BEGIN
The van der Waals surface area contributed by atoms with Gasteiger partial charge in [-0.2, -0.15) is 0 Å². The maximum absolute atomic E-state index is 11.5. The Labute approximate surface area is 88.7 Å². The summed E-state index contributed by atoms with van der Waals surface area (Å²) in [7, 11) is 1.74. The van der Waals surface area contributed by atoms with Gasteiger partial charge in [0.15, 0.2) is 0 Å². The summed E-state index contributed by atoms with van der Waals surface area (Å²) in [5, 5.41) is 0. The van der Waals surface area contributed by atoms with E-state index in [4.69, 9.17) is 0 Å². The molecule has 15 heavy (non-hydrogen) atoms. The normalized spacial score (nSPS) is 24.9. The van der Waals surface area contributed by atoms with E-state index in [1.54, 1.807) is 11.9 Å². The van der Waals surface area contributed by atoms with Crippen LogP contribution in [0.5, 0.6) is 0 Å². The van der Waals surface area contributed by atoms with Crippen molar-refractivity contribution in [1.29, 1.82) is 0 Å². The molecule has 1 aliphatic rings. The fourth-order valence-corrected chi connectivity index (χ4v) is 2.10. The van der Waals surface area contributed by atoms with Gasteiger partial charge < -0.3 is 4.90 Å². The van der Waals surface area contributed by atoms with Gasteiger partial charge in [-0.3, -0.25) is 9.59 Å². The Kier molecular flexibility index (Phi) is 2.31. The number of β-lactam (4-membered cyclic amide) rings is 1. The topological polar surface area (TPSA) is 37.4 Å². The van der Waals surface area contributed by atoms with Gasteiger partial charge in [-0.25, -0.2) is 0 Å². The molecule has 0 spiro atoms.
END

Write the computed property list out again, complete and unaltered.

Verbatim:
The van der Waals surface area contributed by atoms with Gasteiger partial charge in [-0.2, -0.15) is 0 Å². The maximum absolute atomic E-state index is 11.5. The Labute approximate surface area is 88.7 Å². The summed E-state index contributed by atoms with van der Waals surface area (Å²) in [7, 11) is 1.74. The van der Waals surface area contributed by atoms with Gasteiger partial charge in [0.15, 0.2) is 0 Å². The summed E-state index contributed by atoms with van der Waals surface area (Å²) in [5, 5.41) is 0. The van der Waals surface area contributed by atoms with E-state index in [4.69, 9.17) is 0 Å². The molecule has 15 heavy (non-hydrogen) atoms. The normalized spacial score (nSPS) is 24.9. The van der Waals surface area contributed by atoms with E-state index in [1.54, 1.807) is 11.9 Å². The van der Waals surface area contributed by atoms with Crippen LogP contribution in [0.5, 0.6) is 0 Å². The van der Waals surface area contributed by atoms with Crippen molar-refractivity contribution in [1.29, 1.82) is 0 Å². The molecule has 1 aliphatic rings. The fourth-order valence-corrected chi connectivity index (χ4v) is 2.10. The van der Waals surface area contributed by atoms with Gasteiger partial charge < -0.3 is 4.90 Å². The van der Waals surface area contributed by atoms with Gasteiger partial charge in [-0.3, -0.25) is 9.59 Å². The Kier molecular flexibility index (Phi) is 2.31. The number of β-lactam (4-membered cyclic amide) rings is 1. The topological polar surface area (TPSA) is 37.4 Å². The van der Waals surface area contributed by atoms with Gasteiger partial charge in [-0.25, -0.2) is 0 Å². The molecule has 0 spiro atoms.